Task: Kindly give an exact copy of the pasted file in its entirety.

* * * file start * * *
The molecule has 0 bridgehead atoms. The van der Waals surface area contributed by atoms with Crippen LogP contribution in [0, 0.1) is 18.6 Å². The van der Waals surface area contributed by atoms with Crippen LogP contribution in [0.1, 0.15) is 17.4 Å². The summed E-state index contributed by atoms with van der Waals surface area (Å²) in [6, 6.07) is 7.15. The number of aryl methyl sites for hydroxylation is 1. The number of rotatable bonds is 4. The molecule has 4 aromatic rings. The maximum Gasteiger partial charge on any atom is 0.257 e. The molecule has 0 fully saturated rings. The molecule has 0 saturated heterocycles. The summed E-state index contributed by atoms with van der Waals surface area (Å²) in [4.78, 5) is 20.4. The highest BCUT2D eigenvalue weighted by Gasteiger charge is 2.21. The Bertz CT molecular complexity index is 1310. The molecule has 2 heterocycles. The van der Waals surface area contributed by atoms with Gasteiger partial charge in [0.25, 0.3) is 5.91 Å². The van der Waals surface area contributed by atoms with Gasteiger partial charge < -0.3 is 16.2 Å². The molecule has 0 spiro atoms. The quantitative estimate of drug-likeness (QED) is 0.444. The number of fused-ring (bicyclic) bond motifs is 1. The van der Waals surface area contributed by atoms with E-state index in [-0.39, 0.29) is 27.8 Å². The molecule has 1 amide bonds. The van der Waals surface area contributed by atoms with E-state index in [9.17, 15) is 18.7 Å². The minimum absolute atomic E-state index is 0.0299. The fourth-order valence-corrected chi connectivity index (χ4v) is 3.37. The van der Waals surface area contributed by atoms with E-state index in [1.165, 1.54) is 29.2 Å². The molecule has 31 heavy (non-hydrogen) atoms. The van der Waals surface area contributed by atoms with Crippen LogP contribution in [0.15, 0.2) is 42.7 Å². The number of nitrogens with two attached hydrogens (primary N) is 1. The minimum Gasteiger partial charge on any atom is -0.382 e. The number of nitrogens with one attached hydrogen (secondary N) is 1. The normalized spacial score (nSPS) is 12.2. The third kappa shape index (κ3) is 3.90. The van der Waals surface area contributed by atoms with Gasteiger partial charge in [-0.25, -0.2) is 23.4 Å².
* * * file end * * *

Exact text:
The molecule has 0 bridgehead atoms. The van der Waals surface area contributed by atoms with Crippen LogP contribution in [0, 0.1) is 18.6 Å². The van der Waals surface area contributed by atoms with Crippen LogP contribution in [0.1, 0.15) is 17.4 Å². The summed E-state index contributed by atoms with van der Waals surface area (Å²) in [6, 6.07) is 7.15. The number of aryl methyl sites for hydroxylation is 1. The number of rotatable bonds is 4. The molecule has 4 aromatic rings. The maximum Gasteiger partial charge on any atom is 0.257 e. The molecule has 0 fully saturated rings. The molecule has 0 saturated heterocycles. The summed E-state index contributed by atoms with van der Waals surface area (Å²) in [4.78, 5) is 20.4. The highest BCUT2D eigenvalue weighted by Gasteiger charge is 2.21. The Bertz CT molecular complexity index is 1310. The molecule has 2 heterocycles. The van der Waals surface area contributed by atoms with Gasteiger partial charge in [0.25, 0.3) is 5.91 Å². The van der Waals surface area contributed by atoms with Gasteiger partial charge < -0.3 is 16.2 Å². The molecule has 0 spiro atoms. The quantitative estimate of drug-likeness (QED) is 0.444. The number of fused-ring (bicyclic) bond motifs is 1. The van der Waals surface area contributed by atoms with E-state index in [-0.39, 0.29) is 27.8 Å². The molecule has 1 amide bonds. The van der Waals surface area contributed by atoms with E-state index in [9.17, 15) is 18.7 Å². The minimum absolute atomic E-state index is 0.0299. The fourth-order valence-corrected chi connectivity index (χ4v) is 3.37. The van der Waals surface area contributed by atoms with E-state index in [1.165, 1.54) is 29.2 Å². The molecule has 31 heavy (non-hydrogen) atoms. The van der Waals surface area contributed by atoms with Crippen LogP contribution in [0.15, 0.2) is 42.7 Å². The number of nitrogens with two attached hydrogens (primary N) is 1. The minimum Gasteiger partial charge on any atom is -0.382 e. The number of nitrogens with one attached hydrogen (secondary N) is 1. The normalized spacial score (nSPS) is 12.2. The third kappa shape index (κ3) is 3.90. The van der Waals surface area contributed by atoms with Gasteiger partial charge in [-0.25, -0.2) is 23.4 Å².